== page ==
Anti-smoking activist calls Clayton lawsuit “flippant”
BY MARGARET GILLERMAN • firstname.lastname@example.org > 314-725-6758 | Posted: Wednesday, March 9, 2011 5:36 pm
Comments (15 as of 3/10/11 @ 4:46 pm)
CLAYTON • Puffing on cigars, and with cameras rolling, W. Bevis Schock and Hugh A. Eastwood last week handed out copies of their lawsuit challenging Clayton’s ban in parks and other outdoor places.
They stood – legally – on the sidewalk just outside Shaw Park.
This week, Martin Pion and friends from his organization, Missouri GASP (Group Against Smoking Pollution) held a news conference near the new inclusion playground inside the park – but on the other side of the park. They handed out literature sharply criticizing the suit.
Pion, in his quiet British way, said the suit, which contains dialogue from a Marx Bothers movie and other humor, was “irrational.”
“I find it a flippant lawsuit … being done for the publicity more than anything else,” Pion said. “Smoking isn’t something you should impose on others.”
He said that second-hand smoke — indoors or outdoors — endangered health and caused diseases.With him were Don and Kay Young, whose non-profit group Young Choices Inc. visits schools to talk about the dangers of smoking. Also there was Vivian Dietemann, who has asthma and is highly smoke-sensitive.
Young described his bouts with throat cancer and severe cardiovascular disease. Because of operations to save his life from cancer, he can no longer speak on his own. He speaks through an electro-larynx in what he calls “robot-like” speech.
“It’s upsetting to me that people think they have the right to smoke in front of other people and in their faces,” Don Young said through his electro-larynx. “Children don’t need to be around this and in a public park, that’s where you find children.”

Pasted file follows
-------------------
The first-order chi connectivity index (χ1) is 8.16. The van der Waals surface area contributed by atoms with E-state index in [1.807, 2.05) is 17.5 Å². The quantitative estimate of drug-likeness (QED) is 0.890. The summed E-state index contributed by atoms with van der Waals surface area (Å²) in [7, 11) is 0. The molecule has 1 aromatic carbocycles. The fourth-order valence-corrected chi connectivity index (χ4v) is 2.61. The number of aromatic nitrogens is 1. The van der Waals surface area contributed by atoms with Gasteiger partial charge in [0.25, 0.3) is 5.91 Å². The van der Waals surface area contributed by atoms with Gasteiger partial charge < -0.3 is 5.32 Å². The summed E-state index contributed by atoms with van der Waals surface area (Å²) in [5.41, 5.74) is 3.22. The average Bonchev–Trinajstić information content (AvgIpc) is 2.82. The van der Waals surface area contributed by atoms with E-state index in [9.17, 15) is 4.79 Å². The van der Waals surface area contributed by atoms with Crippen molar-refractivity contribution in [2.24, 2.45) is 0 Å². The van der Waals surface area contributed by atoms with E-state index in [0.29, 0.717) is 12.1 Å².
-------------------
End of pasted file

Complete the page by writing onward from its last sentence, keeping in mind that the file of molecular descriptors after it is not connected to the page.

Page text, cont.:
The suit argues that the ban denies Gallagher his constitutional rights. In specific, it cites the 14th Amendment’s due process and equal protection clauses.
The suit also argues that the ban discriminates against smokers, shows an irrational dislike of smokers and is arbitrary and capricious. It says the ban violates the Missouri Constitution’s guarantee of the “pursuit of happiness.”
Dietemann said that many courts have said that smoking is not a “fundamental right.” The suit claims it is a “fundamental right” that is “part and parcel of ancient American history, traditions and customs,” including American Indian peace pipes.
Pion argued his points in a two page rebuttal to the suit. He ended it with one of the group’s mottos: “Smoking (like sex) should only be done in private between consenting adults.” Another is: “Smoke-free air for non-smokers and smoke-free lives for children.”
The suit names as defendants the city of Clayton and Mayor Linda Goldstein, City Manager Craig Owens, Parks Director Patty DeForrest and Police Chief Thomas J. Byrne.
Nearly 500 communities around the U.S. have banned smoking in public parks. The Clayton community in surveys has strongly endorsed a smoking ban, including in outdoor places.
Clayton enacted an indoor ban on July 1. The outdoor ordinance, which became effective Jan. 1, bars lighting up in parks, on playgrounds and all other city-owned or leased facilities. That includes city-owned parking garages and lots.
The law allows smoking on sidewalks, streets and in alleys.